# Physics and Astronomy Labs/Uniform acceleration on tapped basketball

In the Tapping Basketballs and Spitwad Lab we started by marking every 5 tiles in the hallway. We designated people to different jobs. One person tapped the back of a basketball at a constant rhythm with a meter stick so the basketball would accelerate at a constant pace. Other people made spitwads. One person was a timer we used the spitwads to mark where the ball was at a certain time. we used seconds, so, every second the timer yelled and the throwers threw spitwads to mark where the ball was. After everyone threw we marked the distances of the best spitwads from the origin we then used the data to make a scatterplot and then found the line of best fit.

In the lab, we had someone hit a basketball with a meter stick which caused it to accelerate, while this was happening, we had two people on each side of the hall assigned with a number throw spit wads in front of the ball as their number was called.

When everybody's number was called and the spits wads were thrown, we measured the distance between each second using the spit wads on the ground, this helped us figure out the uniform acceleration of the ball.

## Data taken by students in How Things Work[edit]

interval | t (sec) | v(ft/s) | ft | in |

0 | 0 | |||

'0-1 | 0.5 | 2 | 1 | |

'1-2 | 1.5 | 6 | 10 | |

'2-3 | 2.5 | 9 | 6 | |

'3-4 | 3.5 | 8 | 6 | |

'4-5 | 4.5 | 14 | 7 | |

'5-6 | 5.5 | 10 | 5 |

## Trig Physics[edit]

To be modified pending input from Calc Physics

### GW[edit]

We took data from an experiment, which consisted of using a ruler to hit a ball--marking where the ball has travelled with spit wads thrown every second, and attempting to increase velocity at a steady rate. The distance between each spit wad is the distance the ball has travelled in one second. The data included time and distance. We then put that data into an excel spreadsheet, solved for the approximate velocity of the ball, then made a velocity-time graph to map out the experiment. Finally, we solved for two different rates of change to better capture the entire span of the graph, then solved for our percent error.

### TJ[edit]

Data were collected from an experiment conducted by using a yard stick to hit a basketball down the hall while spit wads were used to measure the distance in feet. Data from the lab was inserted into excel and the velocity was calculated in ft/s. Once a graph was constructed two lines of best fit were drawn and the slope of both were found using the change in velocity divided by the change in time. using this information we guesstimated the uncertainty.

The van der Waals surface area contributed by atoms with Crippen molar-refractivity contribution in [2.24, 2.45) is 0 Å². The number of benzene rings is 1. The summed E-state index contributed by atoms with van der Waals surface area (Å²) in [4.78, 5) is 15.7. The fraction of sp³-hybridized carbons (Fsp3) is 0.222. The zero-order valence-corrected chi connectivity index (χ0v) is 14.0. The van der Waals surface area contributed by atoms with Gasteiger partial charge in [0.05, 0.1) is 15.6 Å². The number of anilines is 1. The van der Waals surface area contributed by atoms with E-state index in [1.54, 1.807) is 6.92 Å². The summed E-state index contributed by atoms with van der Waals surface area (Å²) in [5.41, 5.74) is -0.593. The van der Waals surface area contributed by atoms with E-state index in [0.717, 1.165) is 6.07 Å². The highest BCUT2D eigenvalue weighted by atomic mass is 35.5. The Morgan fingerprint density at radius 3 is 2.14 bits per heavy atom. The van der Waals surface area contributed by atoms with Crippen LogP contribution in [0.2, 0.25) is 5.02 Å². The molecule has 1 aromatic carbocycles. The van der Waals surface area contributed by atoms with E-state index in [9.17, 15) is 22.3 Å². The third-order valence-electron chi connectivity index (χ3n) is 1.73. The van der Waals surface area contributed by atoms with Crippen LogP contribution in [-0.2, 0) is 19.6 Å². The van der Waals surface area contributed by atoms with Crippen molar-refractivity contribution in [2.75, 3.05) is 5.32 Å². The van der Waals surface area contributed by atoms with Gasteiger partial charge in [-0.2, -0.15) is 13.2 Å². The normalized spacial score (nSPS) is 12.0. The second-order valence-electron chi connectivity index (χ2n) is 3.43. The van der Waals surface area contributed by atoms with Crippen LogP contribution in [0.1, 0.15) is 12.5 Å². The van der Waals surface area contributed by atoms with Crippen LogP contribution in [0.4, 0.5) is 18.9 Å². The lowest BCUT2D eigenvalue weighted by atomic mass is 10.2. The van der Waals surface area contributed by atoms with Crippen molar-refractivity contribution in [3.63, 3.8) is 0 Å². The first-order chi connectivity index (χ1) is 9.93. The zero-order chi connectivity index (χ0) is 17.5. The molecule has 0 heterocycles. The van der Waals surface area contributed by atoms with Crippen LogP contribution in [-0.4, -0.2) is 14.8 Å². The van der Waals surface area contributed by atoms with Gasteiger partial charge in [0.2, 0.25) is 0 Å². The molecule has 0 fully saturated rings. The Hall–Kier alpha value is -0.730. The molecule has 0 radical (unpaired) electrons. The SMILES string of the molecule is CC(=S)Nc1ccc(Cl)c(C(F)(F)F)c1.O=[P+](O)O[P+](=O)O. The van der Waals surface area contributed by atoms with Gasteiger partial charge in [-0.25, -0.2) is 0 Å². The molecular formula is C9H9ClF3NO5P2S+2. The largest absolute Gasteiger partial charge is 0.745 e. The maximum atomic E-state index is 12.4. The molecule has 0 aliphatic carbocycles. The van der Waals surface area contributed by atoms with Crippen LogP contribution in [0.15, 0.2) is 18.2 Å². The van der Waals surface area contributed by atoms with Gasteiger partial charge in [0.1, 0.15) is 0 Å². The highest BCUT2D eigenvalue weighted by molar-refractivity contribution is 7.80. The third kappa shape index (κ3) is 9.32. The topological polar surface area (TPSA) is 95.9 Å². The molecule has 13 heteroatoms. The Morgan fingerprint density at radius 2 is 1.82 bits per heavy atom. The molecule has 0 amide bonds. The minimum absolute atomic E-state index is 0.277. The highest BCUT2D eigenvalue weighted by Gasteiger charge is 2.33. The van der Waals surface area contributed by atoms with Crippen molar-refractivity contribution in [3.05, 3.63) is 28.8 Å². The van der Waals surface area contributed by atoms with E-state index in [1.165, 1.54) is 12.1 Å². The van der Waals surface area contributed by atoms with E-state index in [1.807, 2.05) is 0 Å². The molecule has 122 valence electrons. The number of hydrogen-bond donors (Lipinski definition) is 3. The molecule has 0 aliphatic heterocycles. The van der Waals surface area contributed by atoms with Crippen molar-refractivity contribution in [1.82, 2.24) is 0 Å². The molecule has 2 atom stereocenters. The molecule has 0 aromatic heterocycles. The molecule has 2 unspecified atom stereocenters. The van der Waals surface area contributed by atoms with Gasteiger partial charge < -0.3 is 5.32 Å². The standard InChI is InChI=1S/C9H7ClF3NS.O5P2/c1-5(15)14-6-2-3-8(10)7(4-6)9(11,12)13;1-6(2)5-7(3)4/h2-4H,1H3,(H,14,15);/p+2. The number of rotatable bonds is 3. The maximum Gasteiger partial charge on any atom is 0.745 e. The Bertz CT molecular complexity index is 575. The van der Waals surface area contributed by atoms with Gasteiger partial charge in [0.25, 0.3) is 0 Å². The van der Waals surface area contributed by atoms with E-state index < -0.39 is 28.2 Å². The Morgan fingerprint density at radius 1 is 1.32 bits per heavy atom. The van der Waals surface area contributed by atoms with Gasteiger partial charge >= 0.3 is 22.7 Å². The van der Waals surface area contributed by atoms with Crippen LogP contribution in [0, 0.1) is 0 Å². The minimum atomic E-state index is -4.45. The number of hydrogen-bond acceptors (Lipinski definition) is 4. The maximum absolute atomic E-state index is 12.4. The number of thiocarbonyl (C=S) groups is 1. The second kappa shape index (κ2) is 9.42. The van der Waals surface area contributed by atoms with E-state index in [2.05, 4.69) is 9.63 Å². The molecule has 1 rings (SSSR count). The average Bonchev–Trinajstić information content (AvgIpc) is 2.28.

### TR[edit]

Acceleration of Basketball

- Copied data from
**this table**into Microsoft Excel - Inserted formula into velocity column to calculate velocity; =(ft+in/12)/(1)

- Divided by 1 because the time interval between measurements was 1 sec. 3.

## Calculus physics[edit]

- Suggest an edit on the lab as described above.
- Measure the slope with an uncertainty in the figure by hand. Keep in mind that "uncertainty" usually means one standard deviation, suggesting that typically 68% of the data points fall within your range.

Repeat using Excel and/or Matlab - Explain the formulas governing this. Use pencil and paper on equations and sketches. Put words into sandbox, referencing the equations and sketches.

### finding the uncertainty in slope[edit]

- Method 1; entire class measures slope by hand and we take the mean and standard deviation

student | 1 | 2 | 3 | 4 | 5 | 6 | 7 | 8 | 9 | 10 | 11 |

slope(m/sQ) | 2.80 | 2.67 | 3.00 | 3.33 | 3.00 | 2.67 | 2.80 | 3.00 | 3.20 | 2.67 | 3.67 |

average | stdev | ||||||||||

3.0 | 0.3 |

- Metho 2; Draw a "high" and "low" estimate.

Result:

## How Things Work Lake Campus Fall 17[edit]

beat | 0 | 1 | 2 | 3 | 4 | 5 | 6 |

feet | 0 | 5.2 | 10.2 | 17 | 27 | 40.6 |

Is this good data? Look at the **1** and **2** are the first (or among the first) HR diagrams to be published. **This** is a modern one.

This was graphed in two courses and the acceleration was "eyeball fit" to about 2.0±0.5 ft/sec^{2}. We had to "cheat" by including a zero velocity data point at *t = 0* and also neglected the last data point. Note: This is not "cheating" if you report what you did, and also, no scholarly paper would use the word "cheat" to explain what was done here.--user:Guy vandegrift

## At many small strikes equivalent to a gentle push (or force)?[edit]

This "permalink" cannot be edited and the *section linked to* has been approved by user:Guy vandegrift: w:special:permalink/798712661#Kinetic_theory_of_gases

This section is under construction. Content is likely to be revised significantly in the near future. |

### Footnotes[edit]

- ↑ If this photo looks staged, it is. They already took data before we could take a picture.